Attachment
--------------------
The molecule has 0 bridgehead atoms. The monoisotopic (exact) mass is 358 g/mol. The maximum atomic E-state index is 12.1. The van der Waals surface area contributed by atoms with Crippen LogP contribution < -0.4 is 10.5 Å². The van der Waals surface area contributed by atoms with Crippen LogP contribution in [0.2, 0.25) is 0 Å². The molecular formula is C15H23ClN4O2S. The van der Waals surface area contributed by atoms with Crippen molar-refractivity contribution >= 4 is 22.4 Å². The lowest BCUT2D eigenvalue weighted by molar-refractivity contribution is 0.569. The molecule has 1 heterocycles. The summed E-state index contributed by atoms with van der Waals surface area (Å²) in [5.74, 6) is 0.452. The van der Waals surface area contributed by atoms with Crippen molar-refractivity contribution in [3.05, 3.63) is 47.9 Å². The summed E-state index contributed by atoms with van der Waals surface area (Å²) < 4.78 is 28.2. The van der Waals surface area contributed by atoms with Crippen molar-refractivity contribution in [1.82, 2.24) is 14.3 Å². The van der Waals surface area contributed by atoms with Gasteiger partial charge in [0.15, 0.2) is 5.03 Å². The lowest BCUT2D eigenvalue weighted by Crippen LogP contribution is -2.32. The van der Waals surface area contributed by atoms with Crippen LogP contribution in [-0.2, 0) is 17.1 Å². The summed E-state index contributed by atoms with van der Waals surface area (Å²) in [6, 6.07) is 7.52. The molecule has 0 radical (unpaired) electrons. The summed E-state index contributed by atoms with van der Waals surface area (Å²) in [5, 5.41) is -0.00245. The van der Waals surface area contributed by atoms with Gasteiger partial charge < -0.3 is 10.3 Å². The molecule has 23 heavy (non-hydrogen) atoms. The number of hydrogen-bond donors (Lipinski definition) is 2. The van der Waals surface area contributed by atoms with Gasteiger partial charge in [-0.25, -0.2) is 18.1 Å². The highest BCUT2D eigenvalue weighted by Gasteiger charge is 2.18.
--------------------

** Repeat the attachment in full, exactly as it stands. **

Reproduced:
The molecule has 0 bridgehead atoms. The monoisotopic (exact) mass is 358 g/mol. The maximum atomic E-state index is 12.1. The van der Waals surface area contributed by atoms with Crippen LogP contribution < -0.4 is 10.5 Å². The van der Waals surface area contributed by atoms with Crippen LogP contribution in [0.2, 0.25) is 0 Å². The molecular formula is C15H23ClN4O2S. The van der Waals surface area contributed by atoms with Crippen molar-refractivity contribution >= 4 is 22.4 Å². The lowest BCUT2D eigenvalue weighted by molar-refractivity contribution is 0.569. The molecule has 1 heterocycles. The summed E-state index contributed by atoms with van der Waals surface area (Å²) in [5.74, 6) is 0.452. The van der Waals surface area contributed by atoms with Crippen molar-refractivity contribution in [3.05, 3.63) is 47.9 Å². The summed E-state index contributed by atoms with van der Waals surface area (Å²) < 4.78 is 28.2. The van der Waals surface area contributed by atoms with Crippen molar-refractivity contribution in [1.82, 2.24) is 14.3 Å². The van der Waals surface area contributed by atoms with Gasteiger partial charge in [0.15, 0.2) is 5.03 Å². The lowest BCUT2D eigenvalue weighted by Crippen LogP contribution is -2.32. The van der Waals surface area contributed by atoms with Crippen LogP contribution in [-0.2, 0) is 17.1 Å². The summed E-state index contributed by atoms with van der Waals surface area (Å²) in [6, 6.07) is 7.52. The molecule has 0 radical (unpaired) electrons. The summed E-state index contributed by atoms with van der Waals surface area (Å²) in [5, 5.41) is -0.00245. The van der Waals surface area contributed by atoms with Gasteiger partial charge < -0.3 is 10.3 Å². The molecule has 23 heavy (non-hydrogen) atoms. The number of hydrogen-bond donors (Lipinski definition) is 2. The van der Waals surface area contributed by atoms with Gasteiger partial charge in [-0.25, -0.2) is 18.1 Å². The highest BCUT2D eigenvalue weighted by Gasteiger charge is 2.18.